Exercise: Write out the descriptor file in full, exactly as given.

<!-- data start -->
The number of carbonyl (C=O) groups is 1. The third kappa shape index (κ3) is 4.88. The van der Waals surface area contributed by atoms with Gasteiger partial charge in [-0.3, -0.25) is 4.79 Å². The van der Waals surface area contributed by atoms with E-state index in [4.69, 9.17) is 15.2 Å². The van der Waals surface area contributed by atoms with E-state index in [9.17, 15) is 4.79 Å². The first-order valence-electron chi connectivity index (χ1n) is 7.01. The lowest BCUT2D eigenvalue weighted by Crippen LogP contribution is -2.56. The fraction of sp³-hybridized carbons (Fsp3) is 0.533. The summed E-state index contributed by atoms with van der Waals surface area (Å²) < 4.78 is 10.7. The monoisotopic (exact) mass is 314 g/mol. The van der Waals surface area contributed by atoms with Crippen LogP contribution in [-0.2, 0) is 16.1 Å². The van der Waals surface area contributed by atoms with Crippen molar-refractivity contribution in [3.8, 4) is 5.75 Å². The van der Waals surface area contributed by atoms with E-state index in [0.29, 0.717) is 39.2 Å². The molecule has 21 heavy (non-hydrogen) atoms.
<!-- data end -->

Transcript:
The number of carbonyl (C=O) groups is 1. The third kappa shape index (κ3) is 4.88. The van der Waals surface area contributed by atoms with Gasteiger partial charge in [-0.3, -0.25) is 4.79 Å². The van der Waals surface area contributed by atoms with E-state index in [4.69, 9.17) is 15.2 Å². The van der Waals surface area contributed by atoms with E-state index in [9.17, 15) is 4.79 Å². The first-order valence-electron chi connectivity index (χ1n) is 7.01. The lowest BCUT2D eigenvalue weighted by Crippen LogP contribution is -2.56. The fraction of sp³-hybridized carbons (Fsp3) is 0.533. The summed E-state index contributed by atoms with van der Waals surface area (Å²) < 4.78 is 10.7. The monoisotopic (exact) mass is 314 g/mol. The van der Waals surface area contributed by atoms with Crippen LogP contribution in [-0.2, 0) is 16.1 Å². The van der Waals surface area contributed by atoms with Crippen molar-refractivity contribution in [3.8, 4) is 5.75 Å². The van der Waals surface area contributed by atoms with E-state index in [0.29, 0.717) is 39.2 Å². The molecule has 21 heavy (non-hydrogen) atoms.